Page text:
It was the best of cons. It was the worst of cons. We were all in Heaven. We were all in Hell. We were volunteers at the Phoenix Comic Con over the 2011 Memorial Day weekend. At least, that was the experience of this volunteer moderator this weekend.
The best aspect of moderating, in my opinion, is getting to hear someone talk about their passions. They aren’t always what you think they are. And it certainly isn’t always what their panel or session is supposed to be about!
For instance, not all zombie creators are passionate about zombies. Max Brooks certainly is, but Dean Lorey is more excited about his more recent creative endeavors. And some authors resist using the zombie label all together. But more on that later….
Audience participation helps, even when it changes the topic from what was planned. I’m not sure what Horror Metrics was intended to be about. Heck, the panelists, Yvonne Navarro and Jeff Mariotte, weren’t sure either it was the “husband on a stick’s” idea and he was in Romania. We, and that includes the audience winged it, and had a great discussion about writing about what scares you. Unfortunately, I never did get to ask whether either of them wrote at night.
A similar situation occurred with the Mixing Paranormal with Other Genres panel. The interesting point there was that none of the authors really set out genre-bending books. In fact, Kris Neri, Gini Koch, Allyson James and Jordan Summers, didn’t always set out to write books in the primary genres they were classified in. They just wrote the stories they wanted to tell and the publisher assigned the labels. Labels that sometimes made no sense. On the other hand, sometimes the seeming mislabels can be a blessing in costume because readers of some genres, like romance, will cross aisles to find authors they like while others (horror, sci-fi) tend to be more reluctant to do so, especially if it means wandering into the romance section.
Most of the panels and guests dealt with fiction. Writing it. Drawing it. Being it.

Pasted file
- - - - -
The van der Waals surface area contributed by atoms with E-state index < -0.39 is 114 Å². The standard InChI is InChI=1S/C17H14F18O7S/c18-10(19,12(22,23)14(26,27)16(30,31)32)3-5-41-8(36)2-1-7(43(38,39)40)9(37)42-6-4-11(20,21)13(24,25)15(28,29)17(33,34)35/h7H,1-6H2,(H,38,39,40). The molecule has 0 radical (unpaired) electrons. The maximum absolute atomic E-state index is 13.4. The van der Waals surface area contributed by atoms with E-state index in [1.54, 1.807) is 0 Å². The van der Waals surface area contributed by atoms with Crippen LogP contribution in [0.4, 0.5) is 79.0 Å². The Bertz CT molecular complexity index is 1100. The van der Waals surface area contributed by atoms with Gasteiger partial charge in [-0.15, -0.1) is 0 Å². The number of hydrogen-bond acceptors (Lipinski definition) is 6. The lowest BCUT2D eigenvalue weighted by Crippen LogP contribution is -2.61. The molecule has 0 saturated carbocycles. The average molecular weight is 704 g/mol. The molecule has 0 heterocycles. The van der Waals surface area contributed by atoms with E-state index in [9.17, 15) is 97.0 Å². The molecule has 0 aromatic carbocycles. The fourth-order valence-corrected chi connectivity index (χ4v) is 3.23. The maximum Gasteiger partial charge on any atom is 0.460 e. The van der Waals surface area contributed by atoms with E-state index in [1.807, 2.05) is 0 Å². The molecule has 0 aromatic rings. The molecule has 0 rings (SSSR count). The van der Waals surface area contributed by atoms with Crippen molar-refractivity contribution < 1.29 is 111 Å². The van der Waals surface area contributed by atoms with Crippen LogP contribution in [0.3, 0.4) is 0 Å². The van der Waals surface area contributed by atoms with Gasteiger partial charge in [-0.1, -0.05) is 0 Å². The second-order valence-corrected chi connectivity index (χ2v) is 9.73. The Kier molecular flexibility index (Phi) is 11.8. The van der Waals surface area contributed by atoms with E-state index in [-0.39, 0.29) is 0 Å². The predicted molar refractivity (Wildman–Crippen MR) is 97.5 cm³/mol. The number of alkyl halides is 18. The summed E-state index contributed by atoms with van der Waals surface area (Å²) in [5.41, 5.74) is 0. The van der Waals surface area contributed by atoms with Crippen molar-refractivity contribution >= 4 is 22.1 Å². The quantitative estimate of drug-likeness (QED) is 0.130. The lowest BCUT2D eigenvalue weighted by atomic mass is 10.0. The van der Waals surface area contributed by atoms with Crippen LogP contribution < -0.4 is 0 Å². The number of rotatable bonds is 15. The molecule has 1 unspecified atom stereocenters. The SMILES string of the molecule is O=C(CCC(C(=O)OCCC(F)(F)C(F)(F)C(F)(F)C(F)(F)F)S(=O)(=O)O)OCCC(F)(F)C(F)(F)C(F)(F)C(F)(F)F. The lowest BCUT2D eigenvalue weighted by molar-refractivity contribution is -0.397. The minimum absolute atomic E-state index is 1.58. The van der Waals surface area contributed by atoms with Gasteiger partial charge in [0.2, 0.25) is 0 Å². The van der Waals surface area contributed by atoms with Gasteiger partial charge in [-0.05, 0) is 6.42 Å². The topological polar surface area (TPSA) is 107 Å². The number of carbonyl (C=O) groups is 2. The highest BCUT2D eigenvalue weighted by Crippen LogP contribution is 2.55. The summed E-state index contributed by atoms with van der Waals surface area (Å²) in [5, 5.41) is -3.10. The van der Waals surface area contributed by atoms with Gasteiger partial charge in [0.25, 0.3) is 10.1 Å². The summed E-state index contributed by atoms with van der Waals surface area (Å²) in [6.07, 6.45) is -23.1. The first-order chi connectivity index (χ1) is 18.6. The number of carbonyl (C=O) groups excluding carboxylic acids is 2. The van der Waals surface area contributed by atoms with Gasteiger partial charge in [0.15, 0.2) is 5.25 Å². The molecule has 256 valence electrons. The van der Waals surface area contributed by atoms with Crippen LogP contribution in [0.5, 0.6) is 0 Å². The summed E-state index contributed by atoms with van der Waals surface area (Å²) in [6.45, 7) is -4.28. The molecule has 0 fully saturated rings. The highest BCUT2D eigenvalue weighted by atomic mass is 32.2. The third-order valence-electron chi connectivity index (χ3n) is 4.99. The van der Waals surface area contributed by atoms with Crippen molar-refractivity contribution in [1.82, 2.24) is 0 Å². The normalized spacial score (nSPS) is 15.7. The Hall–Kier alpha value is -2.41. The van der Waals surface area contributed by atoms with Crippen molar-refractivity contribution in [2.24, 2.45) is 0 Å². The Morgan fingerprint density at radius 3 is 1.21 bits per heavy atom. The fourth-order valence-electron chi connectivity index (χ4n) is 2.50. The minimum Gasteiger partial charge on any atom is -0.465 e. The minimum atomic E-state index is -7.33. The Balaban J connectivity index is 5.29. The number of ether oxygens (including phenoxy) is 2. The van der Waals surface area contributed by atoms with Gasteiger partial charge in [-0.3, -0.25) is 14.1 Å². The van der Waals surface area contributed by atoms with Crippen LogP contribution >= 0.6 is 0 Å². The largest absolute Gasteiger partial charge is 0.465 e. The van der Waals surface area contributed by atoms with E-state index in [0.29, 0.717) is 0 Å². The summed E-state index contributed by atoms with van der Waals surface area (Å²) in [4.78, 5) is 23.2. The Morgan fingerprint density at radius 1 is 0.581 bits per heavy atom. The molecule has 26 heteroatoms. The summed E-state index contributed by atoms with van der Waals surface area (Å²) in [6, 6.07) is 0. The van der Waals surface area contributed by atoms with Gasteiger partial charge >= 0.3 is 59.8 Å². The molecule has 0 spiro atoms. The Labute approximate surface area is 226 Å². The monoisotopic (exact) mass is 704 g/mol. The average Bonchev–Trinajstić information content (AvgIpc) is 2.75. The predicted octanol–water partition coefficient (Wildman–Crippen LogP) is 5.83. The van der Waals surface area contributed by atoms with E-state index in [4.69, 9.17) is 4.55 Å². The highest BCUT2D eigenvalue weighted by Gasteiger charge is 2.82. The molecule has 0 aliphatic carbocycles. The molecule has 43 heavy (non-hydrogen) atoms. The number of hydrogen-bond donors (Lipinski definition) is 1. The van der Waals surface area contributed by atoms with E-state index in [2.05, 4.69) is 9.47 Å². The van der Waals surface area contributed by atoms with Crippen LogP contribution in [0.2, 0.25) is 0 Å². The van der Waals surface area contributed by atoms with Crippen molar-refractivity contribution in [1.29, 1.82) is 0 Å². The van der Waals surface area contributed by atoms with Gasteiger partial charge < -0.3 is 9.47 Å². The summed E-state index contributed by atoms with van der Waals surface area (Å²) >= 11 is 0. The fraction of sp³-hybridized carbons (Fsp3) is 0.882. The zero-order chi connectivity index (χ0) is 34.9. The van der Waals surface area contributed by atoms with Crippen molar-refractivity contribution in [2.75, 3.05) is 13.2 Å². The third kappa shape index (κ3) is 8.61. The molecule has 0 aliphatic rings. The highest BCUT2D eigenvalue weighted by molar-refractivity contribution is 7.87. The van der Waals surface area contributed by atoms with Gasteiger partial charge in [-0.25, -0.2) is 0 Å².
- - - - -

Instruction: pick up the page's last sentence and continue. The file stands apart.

One panel, Heather Hoffman and ARMS (Arizona Research and Mediumship Society), actually explores the reality and metaphysics of hauntings and other paranormal activities rather than dealing with fiction. One of the key lessons from that session was that there really are some wackos out in the desert and they are potentially dangerous. Ghost hunting is not the same as treasure hunting or the Lost Dutchman’s Mine would have been found long ago.
Being a volunteer at the Phoenix Comic Con is a fascinating way to experience the event.
You may not get to do everything you want to do. I missed my photo-op with Bruce Boxleitner because they were always when I had panels. As disappointing as that was, the trade-off was having to dig in and learn about topics that I ordinarily wouldn’t have explored, like zombies.
Being a volunteer is also exhausting. Yes, the shifts are only supposed to be 4 hours long. The truth is that Volunteer badge puts you, not exactly in the spotlight but onstage all the time. People talk to you. They seek you out with questions. They expect you to be knowledgable and cheerful. So you try to be. From the moment the doors open in the morning to the moment they close at night. It give a whole new meaning to the term “long weekend”.
Is it worth it?
Absolutely. No one experiences a con quite like a volunteer.